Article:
The Panama Papers are 11.5 million leaked documents that detail financial and attorney–client information for more than 214,488 offshore entities.  The documents, which belonged to the Panamanian law firm and corporate service provider Mossack Fonseca, were leaked in 2015 by an anonymous source, some dating back to the 1970s. The leaked documents contain personal financial information about wealthy individuals and public officials that had previously been kept private. While offshore business entities are legal, reporters found that some of the Mossack Fonseca shell corporations were used for illegal purposes, including fraud, tax evasion, and evading international sanctions.

“John Doe”, the whistleblower who leaked the documents to German journalist Bastian Obermayer from the newspaper Süddeutsche Zeitung (SZ), remains anonymous, even to the journalists on the investigation. “My life is in danger”, he told them.  In a May 6 statement, John Doe cited income inequality as the reason for his action, and said he leaked the documents “simply because I understood enough about their contents to realise the scale of the injustices they described”. He added that he has never worked for any government or intelligence agency. He expressed willingness to help prosecutors if immune to prosecution. After SZ verified that the statement did come from the Panama Papers source, the International Consortium of Investigative Journalists (ICIJ) posted the full document on its website.
Because of the amount of data, SZ asked the ICIJ for help. Journalists from 107 media organizations in 80 countries analyzed documents detailing the operations of the law firm. After more than a year of analysis, the first news stories were published on April 3, 2016, along with 150 of the documents themselves. The project represents an important milestone in the use of data journalism software tools and mobile collaboration. The documents were quickly dubbed the Panama Papers. The Panamanian government strongly objects to the name; so do other entities in Panama and elsewhere. Some media outlets covering the story have used the name “Mossack Fonseca papers”.

 

In addition to the much-covered business dealings of British prime minister David Cameron and Icelandic prime minister Sigmundur Davíð Gunnlaugsson, the leaked documents also contain identity information about the shareholders and directors of 214,000 shell companies set up by Mossack Fonseca, as well as some of their financial transactions. Much of this information does not show anything more than prudent financial management. It is generally not against the law (in and of itself) to own an offshore shell company, although offshore shell companies may sometimes be used for illegalities.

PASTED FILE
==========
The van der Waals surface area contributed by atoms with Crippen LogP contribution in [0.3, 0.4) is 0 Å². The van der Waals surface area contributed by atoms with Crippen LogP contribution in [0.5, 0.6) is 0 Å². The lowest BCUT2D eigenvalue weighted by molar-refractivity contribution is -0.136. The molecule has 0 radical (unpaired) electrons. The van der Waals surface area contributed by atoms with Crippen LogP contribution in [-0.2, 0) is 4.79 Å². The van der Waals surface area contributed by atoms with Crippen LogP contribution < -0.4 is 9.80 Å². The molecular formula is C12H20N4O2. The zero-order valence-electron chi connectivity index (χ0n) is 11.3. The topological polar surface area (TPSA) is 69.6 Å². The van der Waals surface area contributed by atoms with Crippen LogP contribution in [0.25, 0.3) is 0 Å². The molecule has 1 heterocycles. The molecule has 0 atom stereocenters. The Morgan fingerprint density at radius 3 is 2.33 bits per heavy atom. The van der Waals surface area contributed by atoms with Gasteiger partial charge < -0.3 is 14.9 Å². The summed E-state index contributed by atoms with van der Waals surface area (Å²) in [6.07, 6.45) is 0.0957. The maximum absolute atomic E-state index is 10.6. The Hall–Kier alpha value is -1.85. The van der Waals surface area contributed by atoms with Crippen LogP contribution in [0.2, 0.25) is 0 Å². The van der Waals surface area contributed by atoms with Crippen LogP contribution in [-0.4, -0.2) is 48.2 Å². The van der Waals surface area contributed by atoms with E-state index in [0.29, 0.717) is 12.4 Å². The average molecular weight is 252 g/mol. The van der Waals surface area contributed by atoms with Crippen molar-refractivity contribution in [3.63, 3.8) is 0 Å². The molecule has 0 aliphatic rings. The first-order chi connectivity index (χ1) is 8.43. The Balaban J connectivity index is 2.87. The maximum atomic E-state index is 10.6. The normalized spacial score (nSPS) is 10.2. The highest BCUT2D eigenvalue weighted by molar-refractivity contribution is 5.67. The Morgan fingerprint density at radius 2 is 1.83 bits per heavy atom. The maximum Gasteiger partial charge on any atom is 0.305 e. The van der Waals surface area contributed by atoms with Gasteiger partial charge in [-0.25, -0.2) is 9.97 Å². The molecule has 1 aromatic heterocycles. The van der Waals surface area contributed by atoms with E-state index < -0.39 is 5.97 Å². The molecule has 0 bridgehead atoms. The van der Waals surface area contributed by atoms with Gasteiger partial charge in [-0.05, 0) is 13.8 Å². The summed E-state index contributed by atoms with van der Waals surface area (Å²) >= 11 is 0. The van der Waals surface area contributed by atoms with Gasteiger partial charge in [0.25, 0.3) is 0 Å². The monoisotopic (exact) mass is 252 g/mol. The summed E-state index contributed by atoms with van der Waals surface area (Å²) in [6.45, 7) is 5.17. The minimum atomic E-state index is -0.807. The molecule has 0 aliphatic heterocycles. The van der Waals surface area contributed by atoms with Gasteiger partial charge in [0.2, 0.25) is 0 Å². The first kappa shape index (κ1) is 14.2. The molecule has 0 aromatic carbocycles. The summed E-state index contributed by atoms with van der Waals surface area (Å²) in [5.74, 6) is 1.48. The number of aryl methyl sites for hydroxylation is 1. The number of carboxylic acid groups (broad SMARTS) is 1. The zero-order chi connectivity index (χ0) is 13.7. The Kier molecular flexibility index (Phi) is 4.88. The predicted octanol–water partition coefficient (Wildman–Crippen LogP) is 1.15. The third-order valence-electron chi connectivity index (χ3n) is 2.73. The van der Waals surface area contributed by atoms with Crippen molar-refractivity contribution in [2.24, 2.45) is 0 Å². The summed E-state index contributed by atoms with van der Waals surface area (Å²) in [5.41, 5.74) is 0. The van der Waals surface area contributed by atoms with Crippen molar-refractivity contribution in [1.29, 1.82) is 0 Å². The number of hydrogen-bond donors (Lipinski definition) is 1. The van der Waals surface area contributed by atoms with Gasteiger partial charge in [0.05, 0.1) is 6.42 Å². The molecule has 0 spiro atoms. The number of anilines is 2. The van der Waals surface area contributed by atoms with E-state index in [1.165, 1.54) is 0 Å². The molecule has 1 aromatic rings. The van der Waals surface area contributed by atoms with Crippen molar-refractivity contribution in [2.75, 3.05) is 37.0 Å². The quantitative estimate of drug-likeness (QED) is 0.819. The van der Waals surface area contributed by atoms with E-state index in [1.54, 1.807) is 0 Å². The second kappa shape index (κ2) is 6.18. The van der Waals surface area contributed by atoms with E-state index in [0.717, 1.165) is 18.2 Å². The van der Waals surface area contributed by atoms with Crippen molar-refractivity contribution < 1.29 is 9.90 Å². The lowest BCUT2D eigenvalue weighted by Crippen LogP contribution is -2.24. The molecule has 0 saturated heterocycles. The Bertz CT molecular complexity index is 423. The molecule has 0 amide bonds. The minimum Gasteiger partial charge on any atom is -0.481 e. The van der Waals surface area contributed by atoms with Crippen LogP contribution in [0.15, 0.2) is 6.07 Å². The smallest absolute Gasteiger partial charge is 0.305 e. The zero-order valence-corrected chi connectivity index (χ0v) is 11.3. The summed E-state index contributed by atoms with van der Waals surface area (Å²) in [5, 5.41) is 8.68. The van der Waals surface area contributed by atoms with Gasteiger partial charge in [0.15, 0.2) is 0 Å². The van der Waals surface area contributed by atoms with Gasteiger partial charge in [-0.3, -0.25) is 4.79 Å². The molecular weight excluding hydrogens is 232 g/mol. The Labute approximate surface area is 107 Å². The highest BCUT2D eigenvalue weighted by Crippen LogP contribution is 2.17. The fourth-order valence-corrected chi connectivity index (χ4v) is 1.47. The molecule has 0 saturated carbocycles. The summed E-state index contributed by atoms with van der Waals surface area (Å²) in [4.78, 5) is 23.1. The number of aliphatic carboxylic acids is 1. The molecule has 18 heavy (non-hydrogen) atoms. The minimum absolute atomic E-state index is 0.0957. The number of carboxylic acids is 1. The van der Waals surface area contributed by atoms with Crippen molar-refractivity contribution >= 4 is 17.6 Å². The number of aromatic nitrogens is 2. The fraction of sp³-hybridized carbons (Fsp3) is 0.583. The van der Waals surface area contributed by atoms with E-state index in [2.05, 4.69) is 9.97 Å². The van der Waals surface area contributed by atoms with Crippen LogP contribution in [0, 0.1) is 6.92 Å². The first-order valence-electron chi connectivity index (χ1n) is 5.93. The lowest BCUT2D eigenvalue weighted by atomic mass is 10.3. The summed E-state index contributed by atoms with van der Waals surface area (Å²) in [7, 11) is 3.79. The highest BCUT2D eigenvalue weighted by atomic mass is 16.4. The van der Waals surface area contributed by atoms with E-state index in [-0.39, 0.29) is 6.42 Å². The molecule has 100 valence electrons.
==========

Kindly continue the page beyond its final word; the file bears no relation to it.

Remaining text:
The journalists on the investigative team found business transactions by many important figures in world politics, sports and art, and many of these transactions are quite legal. Since the data is incomplete, questions remain in many other cases; still others seem to clearly indicate ethical if not legal impropriety. Some disclosures – tax avoidance in very poor countries by very wealthy entities and individuals for example – lead to questions on moral grounds. According to The Namibian for instance, a shell company registered to Beny Steinmetz, Octea, owes more than $700,000 US in property taxes to the city of Koidu in Sierra Leone, and is $150 million in the red, even though its exports were more than twice that in an average month 2012–2015. Steinmetz himself has personal worth of $6 billion. Other offshore shell company transactions described in the documents do seem to have broken exchange laws, violated trade sanctions or stemmed from political corruption, according to ICIJ reporters. For example:
Uruguay has arrested five people and charged them with money-laundering through Mossack Fonseca shell companies for a Mexican drug cartel. Ouestaf, an ICIJ partner in the investigation, reported that it had discovered new evidence that Karim Wade received payments from DP World (DP). He and his long-time friend were convicted of this in a trial that the United Nations and Amnesty International said was unfair and violated the defendants’ rights. The Ouestaf article does not address the conduct of the trial, but does say that Ouestaf journalists found Mossack Fonseca documents showing payments to Wade via a DP subsidiary and a shell company registered to the friend. Named in the leak were 12 current or former world leaders, 128 other public officials and politicians, and hundreds of other members of the elites of over 200 countries.Customers may open offshore accounts for any number of reasons, some of which are entirely legal but ethically questionable. A Canadian lawyer based in Dubai noted, for example, that businesses might wish to avoid falling under Islamic inheritance jurisprudence if an owner dies. Businesses in some countries may wish to hold some of their funds in dollars also, said a Brazilian lawyer. Estate planning is another example of legal tax avoidance.

American film-maker Stanley Kubrick had an estimated personal worth of $20 million when he died in 1999, much of it invested in the 18th-century English manor he bought in 1978. He lived in that manor the rest of his life, filming scenes from The Shining, Full Metal Jacket and Eyes Wide Shut there as well. Three holding companies set up by Mossack Fonseca now own the property, and are in turn held by trusts set up for his children and grandchildren. Since Kubrick was an American living in Britain, his estate would otherwise have had to pay taxes to both governments and might have been forced to sell the property to have the liquid assets to do so. Kubrick is buried on the grounds along with one of his daughters and the rest of his family still lives there.

Source : Wikipedia